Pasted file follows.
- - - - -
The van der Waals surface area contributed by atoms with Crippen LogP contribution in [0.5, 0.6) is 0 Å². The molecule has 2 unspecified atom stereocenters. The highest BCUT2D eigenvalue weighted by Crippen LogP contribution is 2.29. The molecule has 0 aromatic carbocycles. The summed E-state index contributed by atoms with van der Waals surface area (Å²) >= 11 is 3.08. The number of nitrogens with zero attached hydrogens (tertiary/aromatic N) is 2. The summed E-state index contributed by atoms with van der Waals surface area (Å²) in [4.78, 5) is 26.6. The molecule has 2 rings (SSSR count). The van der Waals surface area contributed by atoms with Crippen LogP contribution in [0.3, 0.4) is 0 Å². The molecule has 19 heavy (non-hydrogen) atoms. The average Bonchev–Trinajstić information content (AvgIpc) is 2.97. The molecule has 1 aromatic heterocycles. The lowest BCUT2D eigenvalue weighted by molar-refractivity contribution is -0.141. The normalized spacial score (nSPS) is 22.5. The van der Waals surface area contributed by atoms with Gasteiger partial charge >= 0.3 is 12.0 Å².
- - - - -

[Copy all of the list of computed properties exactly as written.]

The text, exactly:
The van der Waals surface area contributed by atoms with Crippen LogP contribution in [0.5, 0.6) is 0 Å². The molecule has 2 unspecified atom stereocenters. The highest BCUT2D eigenvalue weighted by Crippen LogP contribution is 2.29. The molecule has 0 aromatic carbocycles. The summed E-state index contributed by atoms with van der Waals surface area (Å²) >= 11 is 3.08. The number of nitrogens with zero attached hydrogens (tertiary/aromatic N) is 2. The summed E-state index contributed by atoms with van der Waals surface area (Å²) in [4.78, 5) is 26.6. The molecule has 2 rings (SSSR count). The van der Waals surface area contributed by atoms with Crippen LogP contribution in [0.3, 0.4) is 0 Å². The molecule has 19 heavy (non-hydrogen) atoms. The average Bonchev–Trinajstić information content (AvgIpc) is 2.97. The molecule has 1 aromatic heterocycles. The lowest BCUT2D eigenvalue weighted by molar-refractivity contribution is -0.141. The normalized spacial score (nSPS) is 22.5. The van der Waals surface area contributed by atoms with Gasteiger partial charge >= 0.3 is 12.0 Å².